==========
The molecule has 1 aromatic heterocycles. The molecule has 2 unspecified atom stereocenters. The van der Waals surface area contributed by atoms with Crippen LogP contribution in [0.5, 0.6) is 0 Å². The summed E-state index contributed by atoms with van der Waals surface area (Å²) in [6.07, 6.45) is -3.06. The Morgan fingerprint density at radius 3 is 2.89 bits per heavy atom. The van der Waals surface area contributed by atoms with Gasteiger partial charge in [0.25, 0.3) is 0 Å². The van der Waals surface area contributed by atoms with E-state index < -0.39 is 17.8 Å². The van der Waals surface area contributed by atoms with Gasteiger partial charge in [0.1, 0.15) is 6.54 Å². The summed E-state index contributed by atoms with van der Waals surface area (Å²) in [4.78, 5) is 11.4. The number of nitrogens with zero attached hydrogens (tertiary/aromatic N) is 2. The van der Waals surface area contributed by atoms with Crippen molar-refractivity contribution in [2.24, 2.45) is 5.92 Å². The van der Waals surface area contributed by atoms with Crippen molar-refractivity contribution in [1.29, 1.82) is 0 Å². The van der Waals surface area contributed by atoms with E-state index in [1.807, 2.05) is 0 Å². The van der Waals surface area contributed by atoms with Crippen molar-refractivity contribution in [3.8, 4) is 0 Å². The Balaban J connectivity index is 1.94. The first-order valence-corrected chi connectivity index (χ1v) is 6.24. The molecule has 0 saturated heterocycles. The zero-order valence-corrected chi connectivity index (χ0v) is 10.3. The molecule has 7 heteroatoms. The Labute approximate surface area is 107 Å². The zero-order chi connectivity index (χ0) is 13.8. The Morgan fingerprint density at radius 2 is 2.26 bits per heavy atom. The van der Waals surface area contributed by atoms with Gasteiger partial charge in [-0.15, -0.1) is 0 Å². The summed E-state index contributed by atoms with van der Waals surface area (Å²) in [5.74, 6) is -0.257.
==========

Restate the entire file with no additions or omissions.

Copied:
The molecule has 1 aromatic heterocycles. The molecule has 2 unspecified atom stereocenters. The van der Waals surface area contributed by atoms with Crippen LogP contribution in [0.5, 0.6) is 0 Å². The summed E-state index contributed by atoms with van der Waals surface area (Å²) in [6.07, 6.45) is -3.06. The Morgan fingerprint density at radius 3 is 2.89 bits per heavy atom. The van der Waals surface area contributed by atoms with Gasteiger partial charge in [0.25, 0.3) is 0 Å². The van der Waals surface area contributed by atoms with E-state index < -0.39 is 17.8 Å². The van der Waals surface area contributed by atoms with Gasteiger partial charge in [0.1, 0.15) is 6.54 Å². The summed E-state index contributed by atoms with van der Waals surface area (Å²) in [4.78, 5) is 11.4. The number of nitrogens with zero attached hydrogens (tertiary/aromatic N) is 2. The van der Waals surface area contributed by atoms with Crippen molar-refractivity contribution in [2.24, 2.45) is 5.92 Å². The van der Waals surface area contributed by atoms with Crippen molar-refractivity contribution in [1.29, 1.82) is 0 Å². The van der Waals surface area contributed by atoms with E-state index in [1.807, 2.05) is 0 Å². The van der Waals surface area contributed by atoms with Crippen molar-refractivity contribution in [3.8, 4) is 0 Å². The Balaban J connectivity index is 1.94. The first-order valence-corrected chi connectivity index (χ1v) is 6.24. The molecule has 0 saturated heterocycles. The zero-order valence-corrected chi connectivity index (χ0v) is 10.3. The molecule has 7 heteroatoms. The Labute approximate surface area is 107 Å². The zero-order chi connectivity index (χ0) is 13.8. The Morgan fingerprint density at radius 2 is 2.26 bits per heavy atom. The van der Waals surface area contributed by atoms with Gasteiger partial charge in [-0.15, -0.1) is 0 Å². The summed E-state index contributed by atoms with van der Waals surface area (Å²) in [5.74, 6) is -0.257.